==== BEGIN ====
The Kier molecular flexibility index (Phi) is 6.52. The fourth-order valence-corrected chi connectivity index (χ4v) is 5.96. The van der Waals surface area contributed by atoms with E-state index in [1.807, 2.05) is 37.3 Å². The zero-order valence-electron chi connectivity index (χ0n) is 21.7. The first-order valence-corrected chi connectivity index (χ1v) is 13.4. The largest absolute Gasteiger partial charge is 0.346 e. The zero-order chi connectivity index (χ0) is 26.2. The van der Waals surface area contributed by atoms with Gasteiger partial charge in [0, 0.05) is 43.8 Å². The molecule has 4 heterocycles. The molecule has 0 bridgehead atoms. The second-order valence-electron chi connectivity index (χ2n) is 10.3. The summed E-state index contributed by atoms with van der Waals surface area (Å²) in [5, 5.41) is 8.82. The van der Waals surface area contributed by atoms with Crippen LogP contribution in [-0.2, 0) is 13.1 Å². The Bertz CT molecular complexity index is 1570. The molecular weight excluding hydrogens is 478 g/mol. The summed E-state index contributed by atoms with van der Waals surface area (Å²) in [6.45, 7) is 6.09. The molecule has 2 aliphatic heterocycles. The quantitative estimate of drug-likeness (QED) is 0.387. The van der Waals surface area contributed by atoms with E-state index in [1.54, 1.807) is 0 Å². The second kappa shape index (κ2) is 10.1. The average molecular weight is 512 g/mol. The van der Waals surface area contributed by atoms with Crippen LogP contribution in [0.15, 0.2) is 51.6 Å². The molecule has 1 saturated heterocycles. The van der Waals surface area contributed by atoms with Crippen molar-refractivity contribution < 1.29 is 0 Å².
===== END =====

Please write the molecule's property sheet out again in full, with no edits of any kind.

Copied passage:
The Kier molecular flexibility index (Phi) is 6.52. The fourth-order valence-corrected chi connectivity index (χ4v) is 5.96. The van der Waals surface area contributed by atoms with E-state index in [1.807, 2.05) is 37.3 Å². The zero-order valence-electron chi connectivity index (χ0n) is 21.7. The first-order valence-corrected chi connectivity index (χ1v) is 13.4. The largest absolute Gasteiger partial charge is 0.346 e. The zero-order chi connectivity index (χ0) is 26.2. The van der Waals surface area contributed by atoms with Gasteiger partial charge in [0, 0.05) is 43.8 Å². The molecule has 4 heterocycles. The molecule has 0 bridgehead atoms. The second-order valence-electron chi connectivity index (χ2n) is 10.3. The summed E-state index contributed by atoms with van der Waals surface area (Å²) in [5, 5.41) is 8.82. The van der Waals surface area contributed by atoms with Crippen LogP contribution in [-0.2, 0) is 13.1 Å². The Bertz CT molecular complexity index is 1570. The molecular weight excluding hydrogens is 478 g/mol. The summed E-state index contributed by atoms with van der Waals surface area (Å²) in [6.45, 7) is 6.09. The molecule has 2 aliphatic heterocycles. The quantitative estimate of drug-likeness (QED) is 0.387. The van der Waals surface area contributed by atoms with E-state index in [1.54, 1.807) is 0 Å². The second kappa shape index (κ2) is 10.1. The average molecular weight is 512 g/mol. The van der Waals surface area contributed by atoms with Crippen LogP contribution in [0.15, 0.2) is 51.6 Å². The molecule has 1 saturated heterocycles. The van der Waals surface area contributed by atoms with Crippen molar-refractivity contribution < 1.29 is 0 Å².